[OpenAFS] Re: Expected performance

Andy Cobaugh phalenor@gmail.com
Thu, 19 May 2011 14:57:16 -0400 (EDT)

On 2011-05-19 at 13:25, Andrew Deason ( adeason@sinenomine.net ) said:
> On Tue, 17 May 2011 23:14:03 +0100
> Hugo Monteiro <hugo.monteiro@fct.unl.pt> wrote:
>> - Low performance and high discrepancy between test results
>> Transfer rates (only a few) hardly touched 30MB/s between the server and
>> a client sitting on the same network, connected via GB ethernet. Most of
>> the times that transfer rate is around 20MB/s, falling down to 13 or
>> 14MB/s in some cases.
> The client and server configs would help. I'm not used to looking at
> single-client performance, but... assuming you're using a disk cache,
> keep in mind the data is written twice: once to the cache and once on
> the server. So, especially when you're running the client and server on
> the same machine, there's no way you're going to reach the theoretical
> 110M/s of the disk.

You can certainly get close if your disk for the disk cache is fast 
enough. I've seen close to 80MB/s with 15K SAS under ideal conditions.

Re: client and server on the same machine - I've seen that actually result 
in lower performance. When you take the physical network out of the mix, 
Rx starts limiting you as a function of CPU usage it seems.

> You may want to see what you get with memcache (or if you want to try a
> 1.6 client, cache bypass) and a higher chunksize. Just running dd on a
> box I have, running a 1.4 afsd with -memcache -chunksize 24 made it jump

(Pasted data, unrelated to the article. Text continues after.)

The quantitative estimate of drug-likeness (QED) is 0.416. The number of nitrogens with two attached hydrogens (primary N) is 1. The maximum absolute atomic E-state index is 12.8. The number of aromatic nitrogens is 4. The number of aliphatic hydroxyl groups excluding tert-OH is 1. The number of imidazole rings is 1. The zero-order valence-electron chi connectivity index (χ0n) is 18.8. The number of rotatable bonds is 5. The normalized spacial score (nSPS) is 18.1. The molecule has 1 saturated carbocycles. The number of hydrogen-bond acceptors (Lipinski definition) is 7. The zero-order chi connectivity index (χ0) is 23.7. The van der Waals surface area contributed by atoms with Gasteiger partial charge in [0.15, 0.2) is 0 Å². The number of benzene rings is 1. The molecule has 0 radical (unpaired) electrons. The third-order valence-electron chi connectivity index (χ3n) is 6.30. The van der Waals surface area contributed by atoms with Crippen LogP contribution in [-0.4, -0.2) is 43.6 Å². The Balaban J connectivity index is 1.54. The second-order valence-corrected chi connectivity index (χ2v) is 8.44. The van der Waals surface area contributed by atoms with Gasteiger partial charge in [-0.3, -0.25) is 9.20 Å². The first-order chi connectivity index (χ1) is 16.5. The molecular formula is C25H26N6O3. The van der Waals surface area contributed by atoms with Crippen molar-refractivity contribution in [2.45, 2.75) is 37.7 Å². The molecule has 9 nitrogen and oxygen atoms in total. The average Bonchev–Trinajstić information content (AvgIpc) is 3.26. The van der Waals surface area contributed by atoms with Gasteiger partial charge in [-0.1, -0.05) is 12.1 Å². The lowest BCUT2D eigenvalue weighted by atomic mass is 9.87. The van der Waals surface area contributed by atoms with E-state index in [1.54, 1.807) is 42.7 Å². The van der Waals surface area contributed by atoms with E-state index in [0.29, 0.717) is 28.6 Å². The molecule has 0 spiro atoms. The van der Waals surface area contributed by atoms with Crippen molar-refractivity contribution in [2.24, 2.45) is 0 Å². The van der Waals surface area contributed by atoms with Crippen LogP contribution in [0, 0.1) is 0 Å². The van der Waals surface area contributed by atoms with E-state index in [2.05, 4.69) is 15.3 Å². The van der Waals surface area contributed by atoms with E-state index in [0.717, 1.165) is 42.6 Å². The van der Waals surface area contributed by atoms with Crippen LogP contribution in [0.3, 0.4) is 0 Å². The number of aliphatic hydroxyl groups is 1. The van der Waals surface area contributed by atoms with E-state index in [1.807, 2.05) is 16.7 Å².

> from the low 20s to high 40s/low 50s (M/s), after starting with the
> defaults for a 100M disk cache.

Just to add some more data points...

I recently saw peaks of 90M/s for memcache for single client writes. Reads 
from memcache can be as fast as your memory is, so upwards of a couple 

In general, 1.6 memcache > 1.4 memcache > 1.6 diskcache > 1.4 diskcache. 
1.6 disk cache uses a LOT less CPU than 1.4 disk cache, however. Nice for 
processes that need IO and CPU at the same time on a machine that might 
already be lacking CPU.

Options I used to get those numbers with 1.6.0pre5:

-dynroot -fakestat -afsdb -nosettime -stat 48000 -daemons 12 -volumes 512 -memcache -blocks 655360 -chunksize 19

-p 128 -busyat 600 -rxpck 4096 -s 10000 -l 1200 -cb 1000000 -b 240 -vc 1200 -abortthreshold 0 -udpsize 1048576

Server in this case is a very new 16-core Opteron box with 32GB of RAM (it 
runs multiple fileserver instances under Solaris zones). Client is a 
relatively new 8-core Opteron box with 64GB of memory.

Also in general, client performance seems to get worse the more CPUs you 
have. Our 48-core boxes tend to get lower numbers than our smaller 16 and 
8 core boxes. I haven't done too many comparison tests to really quantify 
how much of a difference that makes, though.

Cache bypass definitely makes things faster for things that aren't cached, 
though I will withold performance numbers for that as I was testing bypass 
inside a ESX vm (one of our webservers), but within the same machine, it 
got similar numbers to disk cache after the files had been cached (where 
disk cache is a raw FC LUN)

Under normal conditions with fairly modern hardware, you 
should expect 50M/s with some simple tuning (-chunksize mostly, and 
-memcache if your machine has the memory to spare).

I haven't done any testing for the multi-client case, as that's slightly 
more difficult to properly test while holding everything else constant. By 
multi-client, I mean multiple actual cache managers involved as well as 
multiple users behind the same cache manager.